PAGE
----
The next reported decision of a Nigerian court on the Anton Piller order was the decision of Belgore J in Oluwanishola Development Co. v. Guines Insurance Co. Ltd3. In refusing to grant an Anton Piller order as prayed in that decision, Belgore J did not disapprove of the order, he however disapproved of the variation to the order as prescribed in the Anton Piller case sought to be introduced in the Nigerian context. He ruled that it did not accord with the order prescribed in the Anton Piller case to order that the party serving the order should include a senior official of the court as well as policemen. He expressed the view that to involve officers of the court in the execution of the order would be to involve the court in the contest between the parties. He also ruled that to authorize policemen to accompany the team would be to give the order the colouration of a search warrant which it was not.

Subsequent to that decision, Belgore J (later C.J) granted several Anton Piller orders. He also softened his view regarding the presence of the police in the raiding team. He recognized that in the Nigerian environment, a group of persons seeking to serve an Anton Piller order in a market run a very high risk of being attacked by a mob. He therefore would allow a specified number of policemen to accompany the team serving the order but only for the purpose of keeping the peace.

After the above mentioned decisions in the 1980s there were at least two decisions4 of the Federal High Court in early 1990s in which the court refused to grant Anton Piller orders on the ground that to do so would be to breach the right to fair hearing enshrined in the Constitution. Subsequently though, both judges who gave the decisions have changed their minds and have been granting Anton Piller orders since then.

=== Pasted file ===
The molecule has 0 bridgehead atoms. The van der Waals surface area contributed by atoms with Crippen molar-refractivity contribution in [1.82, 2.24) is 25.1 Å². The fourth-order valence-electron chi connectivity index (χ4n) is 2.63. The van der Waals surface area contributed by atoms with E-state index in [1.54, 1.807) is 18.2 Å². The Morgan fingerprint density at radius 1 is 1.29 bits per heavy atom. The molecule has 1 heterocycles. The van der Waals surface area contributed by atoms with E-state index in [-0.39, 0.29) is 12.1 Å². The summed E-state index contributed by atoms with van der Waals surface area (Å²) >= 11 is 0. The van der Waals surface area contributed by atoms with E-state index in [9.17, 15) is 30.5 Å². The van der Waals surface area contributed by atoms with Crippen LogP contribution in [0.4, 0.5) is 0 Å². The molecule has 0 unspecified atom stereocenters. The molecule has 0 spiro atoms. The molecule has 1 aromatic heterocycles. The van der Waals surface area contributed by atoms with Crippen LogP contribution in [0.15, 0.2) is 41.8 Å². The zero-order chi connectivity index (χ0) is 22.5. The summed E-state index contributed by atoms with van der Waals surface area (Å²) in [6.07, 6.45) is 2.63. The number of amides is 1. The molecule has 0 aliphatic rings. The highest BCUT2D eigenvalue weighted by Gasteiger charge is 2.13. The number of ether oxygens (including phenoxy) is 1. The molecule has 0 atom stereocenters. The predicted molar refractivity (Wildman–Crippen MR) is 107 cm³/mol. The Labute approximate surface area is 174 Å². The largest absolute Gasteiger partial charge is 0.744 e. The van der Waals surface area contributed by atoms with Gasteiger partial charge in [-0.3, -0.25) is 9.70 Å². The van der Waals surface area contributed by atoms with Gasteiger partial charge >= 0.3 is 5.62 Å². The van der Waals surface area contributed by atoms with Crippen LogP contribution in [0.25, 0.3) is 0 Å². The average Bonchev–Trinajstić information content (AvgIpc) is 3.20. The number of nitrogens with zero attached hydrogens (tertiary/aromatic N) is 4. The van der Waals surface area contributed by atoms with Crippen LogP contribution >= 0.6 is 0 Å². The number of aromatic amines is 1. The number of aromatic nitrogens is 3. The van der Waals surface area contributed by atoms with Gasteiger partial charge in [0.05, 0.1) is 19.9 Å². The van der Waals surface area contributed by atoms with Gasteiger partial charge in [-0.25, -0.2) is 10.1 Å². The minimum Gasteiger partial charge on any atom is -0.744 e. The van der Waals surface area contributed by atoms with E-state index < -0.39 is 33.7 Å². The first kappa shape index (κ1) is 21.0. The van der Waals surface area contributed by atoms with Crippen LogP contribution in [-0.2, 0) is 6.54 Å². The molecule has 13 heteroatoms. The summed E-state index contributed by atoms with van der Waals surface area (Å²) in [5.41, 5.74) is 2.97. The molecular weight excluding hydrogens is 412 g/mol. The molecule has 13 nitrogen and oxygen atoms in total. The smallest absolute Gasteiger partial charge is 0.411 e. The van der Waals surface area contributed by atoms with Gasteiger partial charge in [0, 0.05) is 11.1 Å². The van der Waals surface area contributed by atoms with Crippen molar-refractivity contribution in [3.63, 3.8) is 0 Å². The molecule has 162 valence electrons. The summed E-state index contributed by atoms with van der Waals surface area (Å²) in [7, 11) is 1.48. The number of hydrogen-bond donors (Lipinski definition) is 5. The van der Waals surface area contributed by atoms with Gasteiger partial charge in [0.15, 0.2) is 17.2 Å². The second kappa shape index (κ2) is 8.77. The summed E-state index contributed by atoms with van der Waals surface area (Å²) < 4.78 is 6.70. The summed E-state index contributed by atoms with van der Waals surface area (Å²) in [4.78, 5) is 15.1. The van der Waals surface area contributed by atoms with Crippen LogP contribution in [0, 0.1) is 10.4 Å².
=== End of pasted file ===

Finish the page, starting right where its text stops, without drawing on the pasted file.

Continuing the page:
Recently however the question whether the grant of an Anton Piller order would breach the constitutional right of fair hearing appears to have been settled by the Court of Appeal in Akuma Ind. Ltd v. Ayman Ent. Ltd5. The issue was raised in that appeal. In the decision of the court on that issue, Pats-Acholonu JCA stated: "Indeed Anton Pillar order although seemingly appearing as a monstrosity has become accepted within the vortex of our legal doctrines and jurisprudence."

It is therefore to be regarded as settled that Anton Piller order is a remedy available in the Nigerian jurisprudence.

The Anton Piller Order is an order made in the exercise of the inherent jurisdiction of the court to do justice as occasion demands. The ex-parte nature of the order takes it out of reach of the normal rules of court authorizing inspection and discovery. Those rules require notice of an application in that regard to be given to the respondent.

The Anton Piller order is an order in personam. It is addressed to the respondent ordering him to permit the persons serving the order enter his premises and do therein, all the things which the order authorises them to do.

Lord Denning in his judgment in the Anton Piller case (at page 60) emphasized the fact that the order is not a search warrant which would empower entry into the respondent’s premises without his consent. He stated that the court had no authority to issue a search warrant in support of a civil action. Hence the respondent under an Anton Piller order has to give consent to the applicant to enter his premises otherwise the applicant cannot.

Though the respondent can refuse to permit the applicant to enter his premises, in view of the fact that the court has ordered him to give such permission, he runs the risk of a committal for contempt of court if he refuses.